4400 taken, 4400 returned.
With no memory of where they've been.
And they haven't aged a day.
Some have returned with startling new abilities...
Eleven-year-old Maia can see the future, and she's never wrong. So when she has a vision of Mount Rainier starting to erupt, the National Threat Assessment Command takes her warning very seriously. But to track down the unknown returnee who may trigger the volcanic eruption, NTAC agents Tom Baldwin and Diana Skouris must uncover the astounding truth behind one of the greatest unsolved crimes of the twentieth century....
And they've got competition. Ruthless enemies are working against them and somehow managing to keep one step ahead of the desperate agents. With the future closing in on them, Tom and Diana must foil a lethal conspiracy -- before Seattle and the entire Pacific Northwest go the way of ancient Pompeii.
"Sinopsis" puede pertenecer a otra edición de este libro.
Greg Cox is the New York Times bestselling author of numerous Star Trek novels and short stories. He has also written the official movie novelizations of Godzilla, Man of Steel, The Dark Knight Rises, Daredevil, Ghost Rider, and the first three Underworld movies, as well as books and stories based on such popular series as Alias, Buffy the Vampire Slayer, CSI, Farscape, The 4400, Leverage, The Green Hornet, The Phantom, Roswell, Star Trek, Terminator, Warehouse 13, Xena: Warrior Princess, and Zorro. He has received two Scribe Awards from the International Association of Media Tie-In Writers. He lives in Oxford, Pennsylvania. Visit him at GregCox-Author.com.Excerpt. © Reprinted by permission. All rights reserved.:
The majestic white peak of Mount Rainier was one of the first things Maia Skouris had seen when she'd Returned. The snowcapped mountain had loomed above her on that misty morning almost three years ago, when the eight-year-old girl had suddenly found herself standing on Highland Beach, alongside exactly 4,399 equally baffled souls. Maia remembered being scared and disoriented, not knowing where she was or what had become of her parents. Those feelings came back to her as the huge white glaciers grew steadily larger in the windshield of the chartered bus carrying her up the side of the mountain. She shuddered involuntarily in her seat. Maia was used to seeing the future, but sometimes the past sneaked up on her as well.
One minute I was picking flowers in California, she recalled. The next minute there was a great big mountain on the horizon...
"All right, everyone," Alana Mareva addressed Maia and the other children from the front of the bus. A hint of a foreign accent colored the teacher's voice. Maia knew the elegant, dark-haired woman from outside school as well; Alana was Maia's mother's partner's girlfriend. "We're almost there."
The bus had left The 4400 Center over three hours ago, on a daylong field trip to Mount Rainier National Park. Towering green fir trees seemed to rush past outside as the bus full of kids climbed a steep mountain road toward the upper slopes of Rainier. A bright blue sky, dotted with fluffy white clouds, could be glimpsed above the treetops. The class had lucked out, weather-wise. It was a perfect day for an outdoor excursion.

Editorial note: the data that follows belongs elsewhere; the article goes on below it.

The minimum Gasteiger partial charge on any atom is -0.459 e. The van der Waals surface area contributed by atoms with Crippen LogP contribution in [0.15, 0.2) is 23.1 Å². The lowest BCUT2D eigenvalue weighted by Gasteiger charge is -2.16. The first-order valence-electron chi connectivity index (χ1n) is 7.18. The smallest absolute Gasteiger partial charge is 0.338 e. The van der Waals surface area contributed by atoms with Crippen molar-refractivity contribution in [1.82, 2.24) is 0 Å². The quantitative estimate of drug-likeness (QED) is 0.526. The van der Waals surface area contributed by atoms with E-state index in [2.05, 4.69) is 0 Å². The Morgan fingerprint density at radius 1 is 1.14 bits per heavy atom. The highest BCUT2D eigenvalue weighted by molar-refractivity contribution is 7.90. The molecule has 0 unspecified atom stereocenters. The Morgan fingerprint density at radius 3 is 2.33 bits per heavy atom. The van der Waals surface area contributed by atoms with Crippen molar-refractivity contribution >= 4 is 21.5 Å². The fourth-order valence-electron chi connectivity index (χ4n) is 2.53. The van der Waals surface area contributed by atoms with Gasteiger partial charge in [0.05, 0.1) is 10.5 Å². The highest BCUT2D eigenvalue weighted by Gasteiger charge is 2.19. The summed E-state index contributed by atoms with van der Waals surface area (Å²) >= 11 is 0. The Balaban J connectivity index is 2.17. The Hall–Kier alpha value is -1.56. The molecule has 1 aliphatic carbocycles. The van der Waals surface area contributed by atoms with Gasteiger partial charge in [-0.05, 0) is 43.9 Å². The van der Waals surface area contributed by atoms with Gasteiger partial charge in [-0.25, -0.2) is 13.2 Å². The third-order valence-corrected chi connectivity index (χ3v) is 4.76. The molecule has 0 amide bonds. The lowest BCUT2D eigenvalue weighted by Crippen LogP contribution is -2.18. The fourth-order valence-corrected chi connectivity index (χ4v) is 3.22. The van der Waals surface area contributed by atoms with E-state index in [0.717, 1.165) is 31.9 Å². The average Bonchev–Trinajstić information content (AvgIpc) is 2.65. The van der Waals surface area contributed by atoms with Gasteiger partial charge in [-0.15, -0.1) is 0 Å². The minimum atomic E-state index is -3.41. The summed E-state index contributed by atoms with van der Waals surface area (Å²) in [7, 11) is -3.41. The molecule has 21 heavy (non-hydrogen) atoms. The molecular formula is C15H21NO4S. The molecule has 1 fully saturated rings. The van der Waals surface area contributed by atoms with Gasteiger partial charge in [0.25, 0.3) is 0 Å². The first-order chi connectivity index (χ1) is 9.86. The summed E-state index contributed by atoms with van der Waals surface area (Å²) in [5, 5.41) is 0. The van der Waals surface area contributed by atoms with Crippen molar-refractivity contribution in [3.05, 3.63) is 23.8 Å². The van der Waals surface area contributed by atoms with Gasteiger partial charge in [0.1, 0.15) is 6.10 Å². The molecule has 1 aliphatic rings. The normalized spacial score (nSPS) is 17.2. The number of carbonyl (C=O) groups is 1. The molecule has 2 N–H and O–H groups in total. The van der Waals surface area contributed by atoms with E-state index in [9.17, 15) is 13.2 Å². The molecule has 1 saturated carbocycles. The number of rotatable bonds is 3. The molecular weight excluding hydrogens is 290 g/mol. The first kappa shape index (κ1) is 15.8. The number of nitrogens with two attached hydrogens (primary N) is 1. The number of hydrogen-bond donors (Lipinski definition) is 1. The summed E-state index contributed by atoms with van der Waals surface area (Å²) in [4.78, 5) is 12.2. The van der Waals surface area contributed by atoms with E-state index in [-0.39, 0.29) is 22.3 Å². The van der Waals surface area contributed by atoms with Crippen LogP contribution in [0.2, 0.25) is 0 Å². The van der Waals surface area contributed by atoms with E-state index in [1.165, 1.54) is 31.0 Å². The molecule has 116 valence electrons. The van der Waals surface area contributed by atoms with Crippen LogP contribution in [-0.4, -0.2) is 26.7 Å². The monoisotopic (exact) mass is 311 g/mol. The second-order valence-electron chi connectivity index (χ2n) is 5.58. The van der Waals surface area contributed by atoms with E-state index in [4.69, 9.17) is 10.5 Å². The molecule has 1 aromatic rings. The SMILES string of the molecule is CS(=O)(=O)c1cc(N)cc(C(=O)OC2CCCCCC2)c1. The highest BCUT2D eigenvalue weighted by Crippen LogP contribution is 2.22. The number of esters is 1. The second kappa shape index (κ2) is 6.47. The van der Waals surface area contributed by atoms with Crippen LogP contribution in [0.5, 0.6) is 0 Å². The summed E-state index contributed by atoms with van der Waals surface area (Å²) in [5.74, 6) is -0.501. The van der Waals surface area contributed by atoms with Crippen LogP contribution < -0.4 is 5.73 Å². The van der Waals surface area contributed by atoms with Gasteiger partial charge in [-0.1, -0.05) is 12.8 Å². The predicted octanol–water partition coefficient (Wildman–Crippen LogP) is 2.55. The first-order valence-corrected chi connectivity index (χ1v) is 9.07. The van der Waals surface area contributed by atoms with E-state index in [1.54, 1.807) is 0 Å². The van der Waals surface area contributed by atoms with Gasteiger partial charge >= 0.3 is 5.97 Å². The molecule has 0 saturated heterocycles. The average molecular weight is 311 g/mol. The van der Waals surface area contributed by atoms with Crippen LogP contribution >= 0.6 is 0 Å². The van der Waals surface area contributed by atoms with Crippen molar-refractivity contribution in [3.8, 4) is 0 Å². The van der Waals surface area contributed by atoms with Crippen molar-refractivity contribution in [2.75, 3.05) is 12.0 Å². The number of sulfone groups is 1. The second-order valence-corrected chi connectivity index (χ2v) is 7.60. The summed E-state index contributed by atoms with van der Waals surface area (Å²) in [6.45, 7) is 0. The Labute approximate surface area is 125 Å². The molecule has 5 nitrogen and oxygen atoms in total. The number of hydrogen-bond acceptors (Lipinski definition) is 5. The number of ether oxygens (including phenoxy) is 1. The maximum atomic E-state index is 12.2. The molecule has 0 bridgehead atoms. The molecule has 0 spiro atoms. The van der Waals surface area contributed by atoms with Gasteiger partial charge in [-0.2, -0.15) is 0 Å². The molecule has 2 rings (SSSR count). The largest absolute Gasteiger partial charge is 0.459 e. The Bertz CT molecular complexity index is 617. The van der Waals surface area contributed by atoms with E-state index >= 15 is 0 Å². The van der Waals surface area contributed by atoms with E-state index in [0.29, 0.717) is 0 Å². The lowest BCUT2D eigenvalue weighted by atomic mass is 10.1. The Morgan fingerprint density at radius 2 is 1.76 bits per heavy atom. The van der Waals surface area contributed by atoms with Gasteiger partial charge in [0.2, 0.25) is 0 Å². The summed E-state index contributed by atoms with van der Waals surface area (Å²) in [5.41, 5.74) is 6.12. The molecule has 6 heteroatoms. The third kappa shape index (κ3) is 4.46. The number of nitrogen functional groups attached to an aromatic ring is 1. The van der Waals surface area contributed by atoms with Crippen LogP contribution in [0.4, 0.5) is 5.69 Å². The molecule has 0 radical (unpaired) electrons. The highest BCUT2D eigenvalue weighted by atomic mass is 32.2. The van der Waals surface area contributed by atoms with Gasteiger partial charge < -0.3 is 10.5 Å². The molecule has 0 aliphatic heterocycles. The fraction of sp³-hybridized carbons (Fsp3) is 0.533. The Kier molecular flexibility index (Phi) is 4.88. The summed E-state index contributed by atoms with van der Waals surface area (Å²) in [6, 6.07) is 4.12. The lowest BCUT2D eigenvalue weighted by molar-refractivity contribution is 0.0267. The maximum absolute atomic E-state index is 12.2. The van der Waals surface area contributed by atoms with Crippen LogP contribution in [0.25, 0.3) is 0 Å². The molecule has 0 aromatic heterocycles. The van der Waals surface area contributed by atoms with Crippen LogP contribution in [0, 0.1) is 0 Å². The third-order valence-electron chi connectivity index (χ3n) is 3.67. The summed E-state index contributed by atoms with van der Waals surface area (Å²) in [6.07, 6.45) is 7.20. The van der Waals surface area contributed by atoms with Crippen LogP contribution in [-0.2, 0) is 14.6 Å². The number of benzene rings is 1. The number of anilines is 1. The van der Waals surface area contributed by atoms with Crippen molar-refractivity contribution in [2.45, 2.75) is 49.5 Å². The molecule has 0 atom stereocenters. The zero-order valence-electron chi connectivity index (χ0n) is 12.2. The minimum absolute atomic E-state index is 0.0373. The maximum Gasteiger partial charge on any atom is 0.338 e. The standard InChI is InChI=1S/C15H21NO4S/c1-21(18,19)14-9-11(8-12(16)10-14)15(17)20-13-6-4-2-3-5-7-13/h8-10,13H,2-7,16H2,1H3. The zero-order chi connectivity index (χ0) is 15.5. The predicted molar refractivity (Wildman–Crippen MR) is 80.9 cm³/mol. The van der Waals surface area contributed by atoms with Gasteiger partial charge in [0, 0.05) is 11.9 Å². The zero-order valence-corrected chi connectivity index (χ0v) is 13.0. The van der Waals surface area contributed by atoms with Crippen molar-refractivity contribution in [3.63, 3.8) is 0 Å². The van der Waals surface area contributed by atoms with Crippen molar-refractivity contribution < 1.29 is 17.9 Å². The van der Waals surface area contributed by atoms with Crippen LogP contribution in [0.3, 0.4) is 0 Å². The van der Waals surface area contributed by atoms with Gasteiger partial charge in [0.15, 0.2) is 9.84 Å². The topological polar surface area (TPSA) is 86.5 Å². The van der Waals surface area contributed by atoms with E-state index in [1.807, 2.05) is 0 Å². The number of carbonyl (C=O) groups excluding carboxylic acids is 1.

Cheers greeted Alana's announcement. The hubbub of dozens of excited voices filled the interior of the air-conditioned bus. Ms. Tobey, the other teacher leading the field trip, clicked off the mounted TV set that had been entertaining the young passengers with a series of educational videos. Many of Maia's classmates had chosen to occupy themselves with their own books or computer games instead. Looking at the seemingly ordinary students and teachers, you would never guess that each and every one of them was, like Maia, one of the 4400 -- unless, of course, you noticed that Billy Hulquist was juggling marbles without actually touching them, or that Rory Plummer was drawing brightly colored designs in her notebook using only her fingertip. Duane Foxworth blinked repeatedly as he peered at the wilderness outside; Maia knew he was capturing snapshots of the scenery in his photographic memory. Sumi Price swayed in her seat, snapping her fingers to a rhythm only she could hear. Sumi's ears could pick up radio signals from as far away as Bucharest.
Pretty neat abilities, Maia thought enviously. Too bad I can't trade mine for one of theirs.
Precognition was seldom any fun.
Maia tucked her journal into the backpack resting at her feet. Despite her unpleasant associations with the mountain, she was looking forward to arriving at their destination. Her mother had insisted that Rainier was beautiful this time of year, and Maia had to admit that it would be kind of cool to see actual snow in the middle of May. Pushing her painful memories aside, she firmly resolved to have a good time. After all, she reminded herself, this sure beat being stuck inside a classroom all day.
"As we've discussed," Alana lectured, "Mount Rainier is the highest peak in the Cascades, rising to over fourteen thousand feet. That's almost three miles high. On a clear day, it can be seen from over one hundred and fifty miles away, all the way from Portland to Seattle. It is a dormant volcano, less than a million years old, and is part of the socalled Ring of Fire, a chain of seismic activity that stretches around the Pacific Ocean all the way to New Zealand."
Tyrell Hughes raised his hand to get the teacher's attention. "The volcano's not going to erupt while we're up there, is it?"